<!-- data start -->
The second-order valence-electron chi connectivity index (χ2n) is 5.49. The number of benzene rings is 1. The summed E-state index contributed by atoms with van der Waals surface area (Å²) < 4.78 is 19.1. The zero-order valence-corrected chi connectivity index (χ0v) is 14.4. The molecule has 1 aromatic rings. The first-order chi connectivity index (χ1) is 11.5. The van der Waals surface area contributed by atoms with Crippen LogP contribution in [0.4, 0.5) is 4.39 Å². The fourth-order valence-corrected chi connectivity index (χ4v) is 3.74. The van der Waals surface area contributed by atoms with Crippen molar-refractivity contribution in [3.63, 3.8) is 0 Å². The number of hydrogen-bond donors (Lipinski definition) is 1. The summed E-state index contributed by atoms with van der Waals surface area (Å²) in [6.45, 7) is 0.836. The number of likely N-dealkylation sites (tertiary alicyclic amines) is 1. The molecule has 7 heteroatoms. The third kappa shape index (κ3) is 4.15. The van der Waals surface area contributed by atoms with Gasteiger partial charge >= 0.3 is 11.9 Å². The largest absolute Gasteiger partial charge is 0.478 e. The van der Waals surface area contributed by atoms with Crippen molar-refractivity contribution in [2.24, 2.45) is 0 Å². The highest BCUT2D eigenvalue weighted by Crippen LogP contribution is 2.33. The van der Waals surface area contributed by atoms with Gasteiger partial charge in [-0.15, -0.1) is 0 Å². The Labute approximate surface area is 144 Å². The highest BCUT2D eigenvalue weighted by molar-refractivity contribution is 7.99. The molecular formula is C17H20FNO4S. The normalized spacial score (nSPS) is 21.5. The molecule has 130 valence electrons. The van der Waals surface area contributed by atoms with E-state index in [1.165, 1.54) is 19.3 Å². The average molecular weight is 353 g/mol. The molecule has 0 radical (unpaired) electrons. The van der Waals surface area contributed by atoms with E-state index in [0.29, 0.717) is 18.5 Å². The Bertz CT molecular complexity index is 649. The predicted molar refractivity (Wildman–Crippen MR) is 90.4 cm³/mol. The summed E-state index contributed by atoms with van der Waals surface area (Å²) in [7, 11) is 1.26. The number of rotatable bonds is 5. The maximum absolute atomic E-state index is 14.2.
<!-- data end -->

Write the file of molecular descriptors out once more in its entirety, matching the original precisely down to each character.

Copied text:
The second-order valence-electron chi connectivity index (χ2n) is 5.49. The number of benzene rings is 1. The summed E-state index contributed by atoms with van der Waals surface area (Å²) < 4.78 is 19.1. The zero-order valence-corrected chi connectivity index (χ0v) is 14.4. The molecule has 1 aromatic rings. The first-order chi connectivity index (χ1) is 11.5. The van der Waals surface area contributed by atoms with Crippen LogP contribution in [0.4, 0.5) is 4.39 Å². The fourth-order valence-corrected chi connectivity index (χ4v) is 3.74. The van der Waals surface area contributed by atoms with Crippen molar-refractivity contribution in [3.63, 3.8) is 0 Å². The number of hydrogen-bond donors (Lipinski definition) is 1. The summed E-state index contributed by atoms with van der Waals surface area (Å²) in [6.45, 7) is 0.836. The number of likely N-dealkylation sites (tertiary alicyclic amines) is 1. The molecule has 7 heteroatoms. The third kappa shape index (κ3) is 4.15. The van der Waals surface area contributed by atoms with Gasteiger partial charge >= 0.3 is 11.9 Å². The largest absolute Gasteiger partial charge is 0.478 e. The van der Waals surface area contributed by atoms with Crippen molar-refractivity contribution in [2.24, 2.45) is 0 Å². The highest BCUT2D eigenvalue weighted by Crippen LogP contribution is 2.33. The van der Waals surface area contributed by atoms with Gasteiger partial charge in [-0.15, -0.1) is 0 Å². The Labute approximate surface area is 144 Å². The highest BCUT2D eigenvalue weighted by molar-refractivity contribution is 7.99. The molecular formula is C17H20FNO4S. The normalized spacial score (nSPS) is 21.5. The molecule has 130 valence electrons. The van der Waals surface area contributed by atoms with E-state index in [1.165, 1.54) is 19.3 Å². The average molecular weight is 353 g/mol. The molecule has 0 radical (unpaired) electrons. The van der Waals surface area contributed by atoms with E-state index in [0.29, 0.717) is 18.5 Å². The Bertz CT molecular complexity index is 649. The predicted molar refractivity (Wildman–Crippen MR) is 90.4 cm³/mol. The summed E-state index contributed by atoms with van der Waals surface area (Å²) in [7, 11) is 1.26. The number of rotatable bonds is 5. The maximum absolute atomic E-state index is 14.2.